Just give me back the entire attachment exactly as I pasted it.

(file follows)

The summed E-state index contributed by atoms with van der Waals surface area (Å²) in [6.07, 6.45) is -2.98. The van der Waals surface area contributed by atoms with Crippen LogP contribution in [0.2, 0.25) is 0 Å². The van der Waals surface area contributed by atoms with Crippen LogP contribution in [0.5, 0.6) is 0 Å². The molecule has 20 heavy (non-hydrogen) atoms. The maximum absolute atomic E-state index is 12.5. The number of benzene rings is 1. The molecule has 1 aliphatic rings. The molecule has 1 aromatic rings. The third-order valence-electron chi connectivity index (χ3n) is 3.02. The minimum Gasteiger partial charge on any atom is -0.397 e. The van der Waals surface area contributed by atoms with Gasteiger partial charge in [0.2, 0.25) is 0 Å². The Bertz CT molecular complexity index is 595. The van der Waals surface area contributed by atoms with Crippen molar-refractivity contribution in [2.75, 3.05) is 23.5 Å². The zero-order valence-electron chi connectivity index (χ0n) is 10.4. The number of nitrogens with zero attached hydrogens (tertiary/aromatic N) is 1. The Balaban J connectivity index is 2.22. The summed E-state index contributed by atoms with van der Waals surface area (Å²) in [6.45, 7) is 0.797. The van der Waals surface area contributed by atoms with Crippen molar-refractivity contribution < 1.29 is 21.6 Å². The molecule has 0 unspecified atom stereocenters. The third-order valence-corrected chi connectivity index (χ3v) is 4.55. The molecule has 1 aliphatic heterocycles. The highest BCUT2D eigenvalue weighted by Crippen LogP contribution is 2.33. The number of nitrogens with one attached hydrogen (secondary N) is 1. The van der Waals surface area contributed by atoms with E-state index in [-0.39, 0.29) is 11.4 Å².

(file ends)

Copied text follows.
The summed E-state index contributed by atoms with van der Waals surface area (Å²) in [6.07, 6.45) is -2.98. The van der Waals surface area contributed by atoms with Crippen LogP contribution in [0.2, 0.25) is 0 Å². The van der Waals surface area contributed by atoms with Crippen LogP contribution in [0.5, 0.6) is 0 Å². The molecule has 20 heavy (non-hydrogen) atoms. The maximum absolute atomic E-state index is 12.5. The number of benzene rings is 1. The molecule has 1 aliphatic rings. The molecule has 1 aromatic rings. The third-order valence-electron chi connectivity index (χ3n) is 3.02. The minimum Gasteiger partial charge on any atom is -0.397 e. The van der Waals surface area contributed by atoms with Gasteiger partial charge in [0.2, 0.25) is 0 Å². The Bertz CT molecular complexity index is 595. The van der Waals surface area contributed by atoms with Crippen molar-refractivity contribution in [2.75, 3.05) is 23.5 Å². The zero-order valence-electron chi connectivity index (χ0n) is 10.4. The number of nitrogens with zero attached hydrogens (tertiary/aromatic N) is 1. The Balaban J connectivity index is 2.22. The summed E-state index contributed by atoms with van der Waals surface area (Å²) in [6.45, 7) is 0.797. The van der Waals surface area contributed by atoms with Crippen molar-refractivity contribution < 1.29 is 21.6 Å². The molecule has 0 unspecified atom stereocenters. The third-order valence-corrected chi connectivity index (χ3v) is 4.55. The molecule has 1 aliphatic heterocycles. The highest BCUT2D eigenvalue weighted by Crippen LogP contribution is 2.33. The number of nitrogens with one attached hydrogen (secondary N) is 1. The van der Waals surface area contributed by atoms with E-state index in [-0.39, 0.29) is 11.4 Å².